On July 17, 2018, EWI Senior Project Manager Bobbilynne Koepke and Drilling Services Manager Daniel Yoakum presented at the Missouri Waste Control Coalition (MWCC) Environmental Conference at Tan-Tar-A Resort at the Lake of the Ozarks. The MWCC Environmental Conference is held annually to help bring together citizens, regulators, business members, and industry professionals to discuss current hot topics in the constantly changing field of waste management.
EWI Presents at MWCC Environmental Conference 2018
Ms. Koepke and Mr. Yoakum gave a presentation entitled “Using Ultraviolet-Induced Fluorescence to Enhance a LCSM.” A copy of the presentation slides is available below. Light Non-Aqueous Phase Liquid (LNAPL), also often referred to as “free product,” generally consists of a fuel such as gasoline or diesel that can become trapped in the soil after a petroleum release. LNAPL can pose a variety of environmental risks, such as vapors getting into a nearby building, free products dissolving into drinking water sources, and flammability/explosive concerns.
Consultants use all of the data they have gathered about a site to compose a LNAPL Conceptual Site Model (LCSM) which helps “tell the story” of a site and gives a more three-dimensional picture of what’s going on to help guide decision-making. As part of this LCSM, it is important to fully understand where the LNAPL is and how much is there, so that the consultant can determine the most appropriate remedial technology for removing the LNAPL to the extent practicable. To some extent, this can be done with soil borings and monitoring wells, but this data is limited and can take a long time over several iterations of site visits to collect.
Upon exposure to ultraviolet (UV) light, polynuclear aromatic hydrocarbons (PAHs) in LNAPL fluoresce in the violet-to-green spectrum. Currently, there are two types of tools that can log this fluorescence. Laser-induced fluorescence (LIF) or ultra violet optical sensing tool (UVOST) use a laser in the UV range, while Geoprobe’s Optical Image Profiler (OIP) uses a UV light and includes an optical camera that can snap photos of the subsurface. These tools are connected to direct push drilling rods and advanced through the soil, while data is transmitted via cable back to a computer where the data and images can be reviewed in real time. This method collects thousands of data points per boring and can be used to develop detailed 3D models. This type of high-resolution site characterization allows for better decision-making with greater certainty, which allows for faster and more efficient site cleanup.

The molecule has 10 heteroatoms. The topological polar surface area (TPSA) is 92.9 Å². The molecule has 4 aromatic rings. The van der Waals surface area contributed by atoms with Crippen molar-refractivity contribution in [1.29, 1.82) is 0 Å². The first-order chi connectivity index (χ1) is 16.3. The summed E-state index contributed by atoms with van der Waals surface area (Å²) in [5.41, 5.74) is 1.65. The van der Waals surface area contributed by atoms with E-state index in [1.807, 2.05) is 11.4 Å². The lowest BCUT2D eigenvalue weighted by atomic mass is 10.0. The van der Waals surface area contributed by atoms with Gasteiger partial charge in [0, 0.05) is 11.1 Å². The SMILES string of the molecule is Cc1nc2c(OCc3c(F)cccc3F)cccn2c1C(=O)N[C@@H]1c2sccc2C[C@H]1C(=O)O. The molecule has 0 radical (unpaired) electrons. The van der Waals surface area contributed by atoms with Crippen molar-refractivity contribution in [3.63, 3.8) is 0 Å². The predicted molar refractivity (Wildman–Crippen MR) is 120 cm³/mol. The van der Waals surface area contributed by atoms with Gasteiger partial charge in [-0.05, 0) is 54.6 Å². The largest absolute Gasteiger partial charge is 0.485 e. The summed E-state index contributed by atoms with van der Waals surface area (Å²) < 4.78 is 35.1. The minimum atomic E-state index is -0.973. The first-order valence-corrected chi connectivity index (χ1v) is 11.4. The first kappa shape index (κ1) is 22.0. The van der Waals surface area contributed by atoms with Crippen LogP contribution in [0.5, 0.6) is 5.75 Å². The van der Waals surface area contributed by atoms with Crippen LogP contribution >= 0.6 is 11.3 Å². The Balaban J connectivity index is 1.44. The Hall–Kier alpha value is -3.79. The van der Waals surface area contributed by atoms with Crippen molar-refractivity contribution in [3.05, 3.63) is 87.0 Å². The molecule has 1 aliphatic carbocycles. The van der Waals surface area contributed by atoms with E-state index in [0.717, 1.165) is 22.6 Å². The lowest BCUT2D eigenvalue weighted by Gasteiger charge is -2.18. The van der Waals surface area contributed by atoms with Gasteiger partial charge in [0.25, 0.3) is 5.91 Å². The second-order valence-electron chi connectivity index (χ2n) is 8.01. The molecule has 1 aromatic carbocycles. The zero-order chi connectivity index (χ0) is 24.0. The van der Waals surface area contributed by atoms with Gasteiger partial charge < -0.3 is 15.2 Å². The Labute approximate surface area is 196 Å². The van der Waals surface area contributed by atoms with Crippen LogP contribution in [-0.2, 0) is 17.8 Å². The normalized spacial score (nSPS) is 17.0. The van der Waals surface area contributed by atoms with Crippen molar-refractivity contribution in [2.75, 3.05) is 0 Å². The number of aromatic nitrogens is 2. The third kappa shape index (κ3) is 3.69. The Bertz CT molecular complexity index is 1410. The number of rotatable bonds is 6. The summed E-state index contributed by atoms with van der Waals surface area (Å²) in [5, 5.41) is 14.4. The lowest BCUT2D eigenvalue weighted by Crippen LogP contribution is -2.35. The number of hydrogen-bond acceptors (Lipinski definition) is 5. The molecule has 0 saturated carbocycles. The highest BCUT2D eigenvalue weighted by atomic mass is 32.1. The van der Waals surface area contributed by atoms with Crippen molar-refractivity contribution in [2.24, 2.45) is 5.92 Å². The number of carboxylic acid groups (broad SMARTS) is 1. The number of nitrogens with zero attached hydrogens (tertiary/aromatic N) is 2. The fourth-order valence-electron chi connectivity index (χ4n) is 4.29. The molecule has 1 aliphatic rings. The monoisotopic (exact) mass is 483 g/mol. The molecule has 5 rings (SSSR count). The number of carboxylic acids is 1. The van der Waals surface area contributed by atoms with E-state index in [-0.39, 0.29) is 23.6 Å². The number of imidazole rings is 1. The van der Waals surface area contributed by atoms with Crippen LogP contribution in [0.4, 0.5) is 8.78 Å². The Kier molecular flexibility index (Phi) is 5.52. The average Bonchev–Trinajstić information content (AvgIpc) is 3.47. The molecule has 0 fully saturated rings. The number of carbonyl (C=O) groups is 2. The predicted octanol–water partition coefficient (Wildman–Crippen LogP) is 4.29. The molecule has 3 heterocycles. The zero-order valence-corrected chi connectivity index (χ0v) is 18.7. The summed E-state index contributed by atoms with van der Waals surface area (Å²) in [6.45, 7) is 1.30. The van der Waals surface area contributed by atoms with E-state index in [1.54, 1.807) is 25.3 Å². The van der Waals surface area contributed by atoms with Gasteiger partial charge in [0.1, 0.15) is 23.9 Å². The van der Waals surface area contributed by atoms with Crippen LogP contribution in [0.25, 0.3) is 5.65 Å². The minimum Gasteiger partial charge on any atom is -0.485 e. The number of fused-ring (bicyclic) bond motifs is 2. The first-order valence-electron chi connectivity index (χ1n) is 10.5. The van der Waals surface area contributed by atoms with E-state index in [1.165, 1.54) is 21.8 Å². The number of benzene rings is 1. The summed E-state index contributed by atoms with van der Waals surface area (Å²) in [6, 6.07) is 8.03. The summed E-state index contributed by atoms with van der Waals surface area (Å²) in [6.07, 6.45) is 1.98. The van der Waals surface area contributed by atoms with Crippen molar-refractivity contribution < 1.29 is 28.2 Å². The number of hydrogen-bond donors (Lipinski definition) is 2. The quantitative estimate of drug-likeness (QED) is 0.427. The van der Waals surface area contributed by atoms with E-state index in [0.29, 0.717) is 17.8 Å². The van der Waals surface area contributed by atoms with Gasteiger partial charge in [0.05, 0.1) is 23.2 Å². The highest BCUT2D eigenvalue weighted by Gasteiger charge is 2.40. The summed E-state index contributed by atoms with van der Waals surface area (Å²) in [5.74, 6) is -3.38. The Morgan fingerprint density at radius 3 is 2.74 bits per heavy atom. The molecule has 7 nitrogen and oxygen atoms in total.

In addition to a discussion of the technology, Ms. Koepke and Mr. Yoakum’s presentation at the MWCC Environmental Conference provided two brief case studies of sites where these two tools have been used. One site is a large truck stop in northeast Missouri that has had ongoing investigation, while the other shows how the OIP tooling was used at a power plant to find the source of a diesel leak after both excavation and a pipe inspection camera had been unsuccessful.
If you have a site with free product and need assistance, contact Environmental Works, Inc. EWI has cleaned up hundreds of petroleum sites throughout the Midwest. EWI has Missouri offices in Kansas City, Springfield, and St. Louis; along with offices in Decatur, Illinois; Tulsa, Oklahoma; and Springdale, Arkansas, with over 50 qualified scientists and geologists. Our staff has a combined experience of more than 100 years specifically on petroleum cleanup sites.
In addition to our consulting services, EWI is unique because of our in-house resources for field services, which include 75 trained field technicians and equipment operators, as well as heavy equipment for spill response, excavations, and tank removals, and a full range of drilling services. EWI also owns the OIP tooling and software for LNAPL investigations. EWI’s tank clients include everyone from private individuals with one tank to large regional and national petroleum marketers.
To view the slides of the presentation “Using Ultraviolet Induced Fluorescence to Enhance a LCSM,” please click here.